Though Sclar primarily advocated this technique of VIP-CT for soft tissue augmentation in anterior esthetic zone, several innovations have been put forward to this incentive and became wider with its application including in alveolar cleft augmentation.[11] Kim et al. in 2012[12] proposed a modified VIP-CT graft including papilla preservation flap in the implant site in order to reduce the postoperative flap shrinkage to prevent papillary loss. Despite, the several advantages there are few limitations for VIP-CT flap, such as the inability to meet the other demands of mucogingival surgery like shallow vestibular depth in a single procedure.[17] However, limited literature is available on this technique to assess the long-term stability of the procedure. In this case series, we are presenting the palatal pedicle flap with varied applications in simultaneous hard and soft tisuue augmentations and its application in closure of oroantral fistula. Further, we also described a new modification of VIP-CT flap, with palatal tunneling [Figure 3] and [Figure 4]; Case 1] which minimizes tissue insult thus reduces postoperative shrinkage and maintains the intact vascularity of donor site even better. All the three patients were explained about the treatment protocols, and informed consent was obtained from them prior to the commencement of the procedure.
Figure 3: (a) Modified single incision given for connective tissue harvest, (b) reflection of periosteal pedicle sub-epithelial connective tissue graft, (c) palatal tunneling done near the recipient site for advancement of pedicle graft, (d) advancement of the pedicle graft through the tunnel over the extraction socket

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Figure 4: Case 1: (a) Root stump in relation to 11, (b) extraction socket, (c) immediate implant placed in the socket and vascularized interpositional periosteal-connective tissue harvested through modified single incision technique, (d) palatal tunneling done connecting donor and recipient sites, (e and f) advancement of graft into socket through tunnel, (g) pedicle graft in the extraction socket, (h) stabilizing the graft with external mattress sutures, (i) 3 months postoperative view of the grafted site with root mimicking pink esthetics

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  Case Series Top


Case 1

A 30-year-old male patient with fractured tooth in the maxillary anterior region in relation to 11 has reported with a chief complaint of broken tooth in upper front teeth region [Figure 4]a. Patient wanted an implant supported restoration of the missing tooth. On examination, the root of the fractured tooth was intact and a thin gingival biotype was observed. Pretreatment records were taken with medical and dental history, photographs were taken, casts were made, routine blood investigations were done, and treatment plan was formulated. After achieving adequate local anesthesia, atraumatic extraction was done in relation to 11 [Figure 4]b followed by immediate implant placement using 4.0 mm × 13.0 mm CMI implant (Neobiotech ®, USA) [Figure 4]c. After ensuring the correct three-dimensional placement of the implant, the jumping distance between the implant and socket was grafted with Novabone Dental Putty ®. Further, soft tissue augmentation was planned over the implant site to achieve optimum pink esthetics with root form morphology. Modified VIP-CT [Figure 4]c graft was harvested with modified single incision technique [18] from the palate and the advancement was done through palatal tunneling procedure.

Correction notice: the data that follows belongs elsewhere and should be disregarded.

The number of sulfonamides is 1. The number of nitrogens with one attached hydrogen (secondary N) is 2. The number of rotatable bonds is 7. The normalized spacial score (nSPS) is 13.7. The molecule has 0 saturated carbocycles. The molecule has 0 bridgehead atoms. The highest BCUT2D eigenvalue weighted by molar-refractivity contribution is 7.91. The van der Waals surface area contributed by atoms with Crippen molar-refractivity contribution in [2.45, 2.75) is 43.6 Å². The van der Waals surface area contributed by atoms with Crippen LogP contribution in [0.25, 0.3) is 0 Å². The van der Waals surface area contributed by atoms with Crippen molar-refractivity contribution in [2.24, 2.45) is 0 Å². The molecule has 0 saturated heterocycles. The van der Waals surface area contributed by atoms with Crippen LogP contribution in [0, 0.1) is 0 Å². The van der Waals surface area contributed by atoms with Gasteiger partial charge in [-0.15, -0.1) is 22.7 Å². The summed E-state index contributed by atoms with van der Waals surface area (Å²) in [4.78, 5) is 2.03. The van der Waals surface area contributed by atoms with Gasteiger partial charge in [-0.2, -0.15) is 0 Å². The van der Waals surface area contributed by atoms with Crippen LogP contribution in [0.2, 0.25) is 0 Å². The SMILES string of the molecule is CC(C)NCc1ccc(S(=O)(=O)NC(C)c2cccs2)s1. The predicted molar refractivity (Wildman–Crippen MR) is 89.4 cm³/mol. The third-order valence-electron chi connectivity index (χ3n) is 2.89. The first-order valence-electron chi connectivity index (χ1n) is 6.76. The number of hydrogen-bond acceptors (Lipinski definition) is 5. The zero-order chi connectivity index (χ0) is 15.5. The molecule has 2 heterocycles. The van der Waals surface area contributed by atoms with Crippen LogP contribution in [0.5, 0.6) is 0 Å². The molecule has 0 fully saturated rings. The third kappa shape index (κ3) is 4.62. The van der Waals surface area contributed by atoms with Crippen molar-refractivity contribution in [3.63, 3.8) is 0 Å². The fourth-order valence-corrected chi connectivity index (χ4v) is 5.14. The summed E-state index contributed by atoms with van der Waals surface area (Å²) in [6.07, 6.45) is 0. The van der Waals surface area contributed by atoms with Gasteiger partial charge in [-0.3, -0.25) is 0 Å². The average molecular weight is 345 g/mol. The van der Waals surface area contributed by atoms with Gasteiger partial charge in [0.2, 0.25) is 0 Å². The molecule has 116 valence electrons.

This is a modification of VIP-CT flap which differs from the conventional technique [10] by lacking the releasing incisions at donor site for advancing the pedicle over the recipient site. Instead in this proposed technique, the advancing was done through tunneling procedure [19] [Figure 4]d. An anteroposterior subperiosteal tunneling was done on the palate near implant site to create a passageway for pedicle graft connecting donor and recipient sites. Anterior extension of the tunnel was prepared beneath the margin of the extraction socket after atraumatic extraction before implant placement. The posterior end of the tunnel was prepared mesial to the single incision on the palate. The passageway of the tunnel thus prepared was further checked using an instrument. Then the flap was advanced over the jumping distance through the tunnel into the implant site [Figure 4]e,[Figure 4]f,[Figure 4]g. The pedicle graft was stabilized using external mattress sutures [Figure 4]h and the donor site by cross-mattress sutures with 5–0 Prolene ® suture. The patient was kept under regular antibiotic and analgesics. When recalled for prosthesis root mimicking prominence on the labial aspect with optimal pink esthetics was noticed [Figure 4]i. The advantage of this modification over the traditional approach was achieving optimum results with negligible tissue trauma.